In-law Society

8th March, 2008

Dear Economist,
My extended family is very important to me, and I try to make the time to visit them. Unfortunately my husband doesn’t see things the same way. He works very long hours, and says he is tired after work and prefers to stay at home with me. (Actually, he usually watches television.)
Recently, he has been invited to apply for a job that will mean shorter working hours. Should I encourage this? Will he join in more with the social activities that are important to me?
Worried Wife, Cirencester

Dear Worried Wife,

What you seem to be asking is whether shorter working hours encourage social interaction outside the home. It’s a hard question to answer; some studies suggest that people who work long hours spend more time socialising and joining societies or clubs: work hard, play hard, that kind of thing. But that may just be because they are ambitious people with lots of energy and little need for sleep.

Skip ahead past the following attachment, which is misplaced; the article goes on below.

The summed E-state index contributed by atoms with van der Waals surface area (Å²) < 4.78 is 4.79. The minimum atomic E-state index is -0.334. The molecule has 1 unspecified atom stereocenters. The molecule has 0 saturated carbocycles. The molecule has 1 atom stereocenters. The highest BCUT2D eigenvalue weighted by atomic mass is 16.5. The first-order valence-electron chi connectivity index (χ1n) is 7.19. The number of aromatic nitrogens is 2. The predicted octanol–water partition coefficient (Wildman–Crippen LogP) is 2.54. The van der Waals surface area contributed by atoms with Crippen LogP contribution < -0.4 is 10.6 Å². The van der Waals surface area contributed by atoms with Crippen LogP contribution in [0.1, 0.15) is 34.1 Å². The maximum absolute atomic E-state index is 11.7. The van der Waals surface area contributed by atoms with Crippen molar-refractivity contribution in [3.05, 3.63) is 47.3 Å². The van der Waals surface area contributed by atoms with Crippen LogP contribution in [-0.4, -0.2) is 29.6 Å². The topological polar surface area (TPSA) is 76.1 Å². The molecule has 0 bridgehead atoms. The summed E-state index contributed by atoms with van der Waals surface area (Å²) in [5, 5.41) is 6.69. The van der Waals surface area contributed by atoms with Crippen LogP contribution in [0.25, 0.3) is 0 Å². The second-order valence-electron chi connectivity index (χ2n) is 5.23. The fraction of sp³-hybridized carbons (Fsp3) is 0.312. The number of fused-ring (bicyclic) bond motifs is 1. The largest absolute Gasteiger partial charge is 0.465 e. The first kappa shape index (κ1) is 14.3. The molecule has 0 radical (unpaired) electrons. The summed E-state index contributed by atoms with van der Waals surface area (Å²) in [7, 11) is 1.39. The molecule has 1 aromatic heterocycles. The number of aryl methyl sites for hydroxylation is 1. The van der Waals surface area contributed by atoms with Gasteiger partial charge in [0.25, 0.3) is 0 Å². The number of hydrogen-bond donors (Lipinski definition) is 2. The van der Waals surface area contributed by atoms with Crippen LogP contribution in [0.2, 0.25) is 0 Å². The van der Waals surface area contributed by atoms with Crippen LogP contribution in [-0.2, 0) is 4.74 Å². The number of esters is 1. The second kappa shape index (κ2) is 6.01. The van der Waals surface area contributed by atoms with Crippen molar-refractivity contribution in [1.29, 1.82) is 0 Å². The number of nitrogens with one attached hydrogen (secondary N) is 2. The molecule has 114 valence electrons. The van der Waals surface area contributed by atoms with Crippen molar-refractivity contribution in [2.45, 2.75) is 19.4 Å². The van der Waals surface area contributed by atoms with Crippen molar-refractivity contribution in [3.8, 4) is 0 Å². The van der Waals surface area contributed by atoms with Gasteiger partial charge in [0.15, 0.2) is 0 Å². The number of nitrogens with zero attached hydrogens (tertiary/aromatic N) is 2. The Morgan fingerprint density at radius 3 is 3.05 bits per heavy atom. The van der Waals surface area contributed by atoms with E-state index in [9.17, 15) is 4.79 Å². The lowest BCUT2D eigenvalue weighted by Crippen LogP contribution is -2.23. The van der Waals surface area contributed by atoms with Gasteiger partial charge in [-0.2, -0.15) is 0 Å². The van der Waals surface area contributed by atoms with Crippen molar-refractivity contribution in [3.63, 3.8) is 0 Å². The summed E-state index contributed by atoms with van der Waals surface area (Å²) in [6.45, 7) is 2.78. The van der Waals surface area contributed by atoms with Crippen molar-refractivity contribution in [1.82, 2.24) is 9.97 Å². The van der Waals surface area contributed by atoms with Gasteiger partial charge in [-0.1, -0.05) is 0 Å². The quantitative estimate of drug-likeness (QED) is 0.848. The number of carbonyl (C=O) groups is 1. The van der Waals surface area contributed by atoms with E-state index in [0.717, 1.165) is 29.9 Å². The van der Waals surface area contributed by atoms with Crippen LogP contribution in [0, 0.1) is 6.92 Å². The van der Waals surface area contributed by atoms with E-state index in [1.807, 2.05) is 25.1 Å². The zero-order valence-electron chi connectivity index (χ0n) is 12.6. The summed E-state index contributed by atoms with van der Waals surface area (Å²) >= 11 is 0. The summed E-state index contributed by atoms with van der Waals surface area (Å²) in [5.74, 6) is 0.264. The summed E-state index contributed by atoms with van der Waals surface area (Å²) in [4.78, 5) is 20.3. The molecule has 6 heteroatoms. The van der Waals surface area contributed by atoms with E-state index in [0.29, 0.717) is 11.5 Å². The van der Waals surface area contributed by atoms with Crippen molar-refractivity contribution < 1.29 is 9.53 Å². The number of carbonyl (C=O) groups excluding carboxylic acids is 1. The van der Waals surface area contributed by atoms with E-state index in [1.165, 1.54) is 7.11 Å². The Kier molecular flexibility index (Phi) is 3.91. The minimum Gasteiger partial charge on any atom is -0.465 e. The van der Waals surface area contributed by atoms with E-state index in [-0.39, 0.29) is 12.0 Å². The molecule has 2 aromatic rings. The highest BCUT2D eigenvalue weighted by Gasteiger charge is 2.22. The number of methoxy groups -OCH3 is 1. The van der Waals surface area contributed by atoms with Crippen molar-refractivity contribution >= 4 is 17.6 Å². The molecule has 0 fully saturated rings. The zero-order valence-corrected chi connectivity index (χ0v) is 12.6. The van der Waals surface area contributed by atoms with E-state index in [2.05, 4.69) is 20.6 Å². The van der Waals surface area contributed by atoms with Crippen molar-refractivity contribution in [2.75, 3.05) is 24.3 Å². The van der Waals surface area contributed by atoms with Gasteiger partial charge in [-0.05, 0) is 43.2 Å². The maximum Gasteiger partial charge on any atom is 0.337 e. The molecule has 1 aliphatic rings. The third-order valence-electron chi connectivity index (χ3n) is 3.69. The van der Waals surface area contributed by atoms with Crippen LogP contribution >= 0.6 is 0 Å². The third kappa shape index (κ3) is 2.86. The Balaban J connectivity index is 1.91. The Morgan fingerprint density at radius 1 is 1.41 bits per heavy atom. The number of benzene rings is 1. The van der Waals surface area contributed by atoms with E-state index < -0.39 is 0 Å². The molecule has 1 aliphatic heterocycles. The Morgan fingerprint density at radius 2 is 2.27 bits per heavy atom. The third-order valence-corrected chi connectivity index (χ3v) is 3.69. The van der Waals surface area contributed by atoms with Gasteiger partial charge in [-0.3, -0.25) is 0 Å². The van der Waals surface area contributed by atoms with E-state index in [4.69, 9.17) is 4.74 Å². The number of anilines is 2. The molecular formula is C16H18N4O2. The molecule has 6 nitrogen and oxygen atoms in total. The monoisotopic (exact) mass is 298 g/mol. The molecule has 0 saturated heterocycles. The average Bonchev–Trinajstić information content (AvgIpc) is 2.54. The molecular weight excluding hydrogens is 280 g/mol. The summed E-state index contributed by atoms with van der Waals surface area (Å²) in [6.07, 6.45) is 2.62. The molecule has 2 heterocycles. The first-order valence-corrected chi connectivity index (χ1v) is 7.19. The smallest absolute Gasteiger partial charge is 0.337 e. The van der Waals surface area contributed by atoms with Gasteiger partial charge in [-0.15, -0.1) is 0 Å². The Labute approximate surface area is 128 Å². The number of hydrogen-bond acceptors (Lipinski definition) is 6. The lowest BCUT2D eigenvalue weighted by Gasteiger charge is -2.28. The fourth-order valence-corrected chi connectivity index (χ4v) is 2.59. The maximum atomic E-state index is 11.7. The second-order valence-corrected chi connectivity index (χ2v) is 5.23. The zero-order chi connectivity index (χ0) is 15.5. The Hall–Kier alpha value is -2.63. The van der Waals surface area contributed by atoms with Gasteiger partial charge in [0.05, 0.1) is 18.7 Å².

There is one study, by economists Henry Saffer and Karine Lamiraud, that might throw some light on your question. They looked at what happened when France reduced the working week from 39 hours to 35. The law came into force in 2000 for companies with more than 20 employees, and in 2002 for smaller businesses and for the civil service, creating a natural experiment for the researchers to study.

Their conclusion: hours of work did indeed fall, but few people used their extra free time either to visit relatives or to join a book club. I am sorry to disappoint you, but my guess is that if your husband wanted to hang out with your mother, he would already be doing so.

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